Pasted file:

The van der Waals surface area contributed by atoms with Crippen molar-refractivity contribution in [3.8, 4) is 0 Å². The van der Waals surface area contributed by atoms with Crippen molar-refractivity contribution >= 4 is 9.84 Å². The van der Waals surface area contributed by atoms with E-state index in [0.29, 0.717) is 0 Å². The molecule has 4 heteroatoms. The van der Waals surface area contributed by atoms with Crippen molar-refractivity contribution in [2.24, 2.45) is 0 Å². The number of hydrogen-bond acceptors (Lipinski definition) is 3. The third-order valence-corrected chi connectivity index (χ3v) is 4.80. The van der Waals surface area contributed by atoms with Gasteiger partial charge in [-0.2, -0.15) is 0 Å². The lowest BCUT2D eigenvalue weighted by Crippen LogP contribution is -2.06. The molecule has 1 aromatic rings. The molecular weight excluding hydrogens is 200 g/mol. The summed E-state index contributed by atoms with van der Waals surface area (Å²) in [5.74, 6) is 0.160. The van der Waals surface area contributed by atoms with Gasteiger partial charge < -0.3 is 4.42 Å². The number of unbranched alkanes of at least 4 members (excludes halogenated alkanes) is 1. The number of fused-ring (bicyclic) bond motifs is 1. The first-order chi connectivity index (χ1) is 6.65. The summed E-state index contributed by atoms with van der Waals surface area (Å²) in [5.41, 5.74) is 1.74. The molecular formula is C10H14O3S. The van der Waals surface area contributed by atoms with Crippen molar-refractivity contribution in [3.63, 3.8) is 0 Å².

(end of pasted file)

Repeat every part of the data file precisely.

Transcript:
The van der Waals surface area contributed by atoms with Crippen molar-refractivity contribution in [3.8, 4) is 0 Å². The van der Waals surface area contributed by atoms with Crippen molar-refractivity contribution >= 4 is 9.84 Å². The van der Waals surface area contributed by atoms with E-state index in [0.29, 0.717) is 0 Å². The molecule has 4 heteroatoms. The van der Waals surface area contributed by atoms with Crippen molar-refractivity contribution in [2.24, 2.45) is 0 Å². The number of hydrogen-bond acceptors (Lipinski definition) is 3. The third-order valence-corrected chi connectivity index (χ3v) is 4.80. The van der Waals surface area contributed by atoms with Gasteiger partial charge in [-0.2, -0.15) is 0 Å². The lowest BCUT2D eigenvalue weighted by Crippen LogP contribution is -2.06. The molecule has 1 aromatic rings. The molecular weight excluding hydrogens is 200 g/mol. The summed E-state index contributed by atoms with van der Waals surface area (Å²) in [5.74, 6) is 0.160. The van der Waals surface area contributed by atoms with Gasteiger partial charge < -0.3 is 4.42 Å². The number of unbranched alkanes of at least 4 members (excludes halogenated alkanes) is 1. The number of fused-ring (bicyclic) bond motifs is 1. The first-order chi connectivity index (χ1) is 6.65. The summed E-state index contributed by atoms with van der Waals surface area (Å²) in [5.41, 5.74) is 1.74. The molecular formula is C10H14O3S. The van der Waals surface area contributed by atoms with Crippen molar-refractivity contribution in [3.63, 3.8) is 0 Å².